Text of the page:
Japanese Acupuncture V Dry Needling

I write this post on this significantly wet winter morning, the ocean
continues to rage with wind torn waves and whitewater exploding randomly, relentlessly pounding the foreshore.

This week I presented two very different workshops, one for the
physiotherapists with whom I work in Brisbane, the other for a select
group of students.

The first  workshop, for the physiotherapists presented a unique challenge.

How to best communicate to my physiotherapy colleagues the unique and
skill-based nature of  Traditional Japanese Acupuncture, whilst not
arousing the ire of my Acupuncture colleagues for giving away the
so-called secrets of the practice of Traditional Acupuncture ?

The situation here in Australia regarding physiotherapists and the
practice of Acupuncture is ambiguous to say the least.

The popularization of dry needling amongst a variety of modalities,
especially physiotherapy in recent years is perceived by many
acupuncturists as a direct threat to our profession.

I believe that the profession’s inability or unwillingness to stand
up and be counted in the public eye as a beneficial and legitimate
healing modality has left the door wide open for every man and his dog
to lay claim to the practice of Acupuncture merely because they have a
needle in hand.

In Australia the general public has precious little knowledge
regarding the clinical efficacy and flexibility of Traditional

A majority believing that Acupuncture might be effective in some cases
for the relief of musculoskeletal pain, headaches or perhaps a less
invasive way of inducing childbirth.

The full potential of Traditional Acupuncture is not so easily
recognized within our profession let alone by practitioners of Allied
modalities and the general public.

For over 20 years my ever evolving version of Traditional Acupuncture
(including Moxibustion) has been my sole form of treatment in clinic.

This has absolutely nothing to do with my opinion on the efficacy of
other allied healing modalities such as herbal medicine, chiropractic,
osteopathy, physiotherapy, vitamin and mineral supplementation,
massage, homeopathy etc, etc.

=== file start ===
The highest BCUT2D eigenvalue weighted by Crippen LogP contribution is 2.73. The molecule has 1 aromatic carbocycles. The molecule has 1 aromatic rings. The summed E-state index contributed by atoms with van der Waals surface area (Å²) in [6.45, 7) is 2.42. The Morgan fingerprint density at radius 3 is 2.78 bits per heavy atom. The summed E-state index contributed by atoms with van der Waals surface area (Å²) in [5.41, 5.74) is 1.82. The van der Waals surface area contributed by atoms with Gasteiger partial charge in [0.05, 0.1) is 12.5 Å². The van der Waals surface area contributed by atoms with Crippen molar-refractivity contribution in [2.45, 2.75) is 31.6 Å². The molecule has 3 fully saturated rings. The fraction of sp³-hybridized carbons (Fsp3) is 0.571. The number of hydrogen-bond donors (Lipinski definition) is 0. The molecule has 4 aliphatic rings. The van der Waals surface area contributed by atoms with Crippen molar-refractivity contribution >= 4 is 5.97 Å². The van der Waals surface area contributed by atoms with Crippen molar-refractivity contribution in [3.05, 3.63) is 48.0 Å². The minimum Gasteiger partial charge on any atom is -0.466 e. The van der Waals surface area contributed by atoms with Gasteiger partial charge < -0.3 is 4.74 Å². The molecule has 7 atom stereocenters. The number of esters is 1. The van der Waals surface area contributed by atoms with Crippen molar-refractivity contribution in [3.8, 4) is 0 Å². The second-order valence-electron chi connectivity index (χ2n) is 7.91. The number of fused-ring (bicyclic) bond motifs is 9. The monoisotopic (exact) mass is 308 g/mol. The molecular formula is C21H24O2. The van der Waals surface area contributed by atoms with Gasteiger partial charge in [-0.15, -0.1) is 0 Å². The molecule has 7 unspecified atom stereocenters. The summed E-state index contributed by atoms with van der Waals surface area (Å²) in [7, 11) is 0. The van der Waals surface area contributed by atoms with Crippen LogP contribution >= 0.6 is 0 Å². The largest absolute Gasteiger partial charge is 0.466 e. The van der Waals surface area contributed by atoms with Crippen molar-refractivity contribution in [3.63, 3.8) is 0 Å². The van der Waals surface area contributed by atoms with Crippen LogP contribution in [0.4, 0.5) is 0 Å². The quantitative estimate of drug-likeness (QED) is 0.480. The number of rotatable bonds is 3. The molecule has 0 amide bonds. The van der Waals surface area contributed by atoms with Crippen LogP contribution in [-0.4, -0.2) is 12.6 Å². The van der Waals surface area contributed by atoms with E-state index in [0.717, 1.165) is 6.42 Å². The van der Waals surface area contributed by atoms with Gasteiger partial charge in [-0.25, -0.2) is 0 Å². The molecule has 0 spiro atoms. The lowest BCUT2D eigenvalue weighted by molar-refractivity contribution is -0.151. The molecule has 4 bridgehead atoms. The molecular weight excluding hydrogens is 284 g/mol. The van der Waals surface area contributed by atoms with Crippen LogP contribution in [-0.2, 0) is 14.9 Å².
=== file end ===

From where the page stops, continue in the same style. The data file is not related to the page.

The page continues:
This singularity of clinical approach has much to do with my affinity
with the underlying philosophy and tactile inclination of Traditional

The depth of clinical expertise and knowledge available to me as a
practitioner of this extraordinary healing art/science is virtually
inexhaustible; I doubt there will ever come a time where I will feel I
have completed my studies or fully evolved as a practitioner.

The accumulated sensory information gleaned through a truly tactile approach to Acupuncture can be formidable; imperative to our growth as practitioners is the framework within which we place this information.

For instance, a physiotherapist whilst fundamentally using the same diagnostic instrument as practitioners of Traditional Japanese Acupuncture will translate the information received through their fingers in an entirely different manner to the Traditional Acupuncturist; as such any diagnostic conclusions they come to and all therapeutic action that they might take will be interpreted in an entirely different manner to that of a practitioner of Japanese Meridian Therapy/Traditional Japanese Acupuncture.

A practitioner of Traditional Japanese Acupuncture will naturally interpret this information based on their knowledge of meridian
pathways and the intricate energetic interactions between each of the
pathways, their associated organ and the interdependence between each
of these meridian/organ complexes.

This will obviously be a very different clinical picture to the one
that a physiotherapist might find.

A vast philosophical and therapeutic chasm exists between physiotherapy and Traditional Japanese Acupuncture, a chasm that is bridged in some way by our mutual reliance upon tactile sensitivity.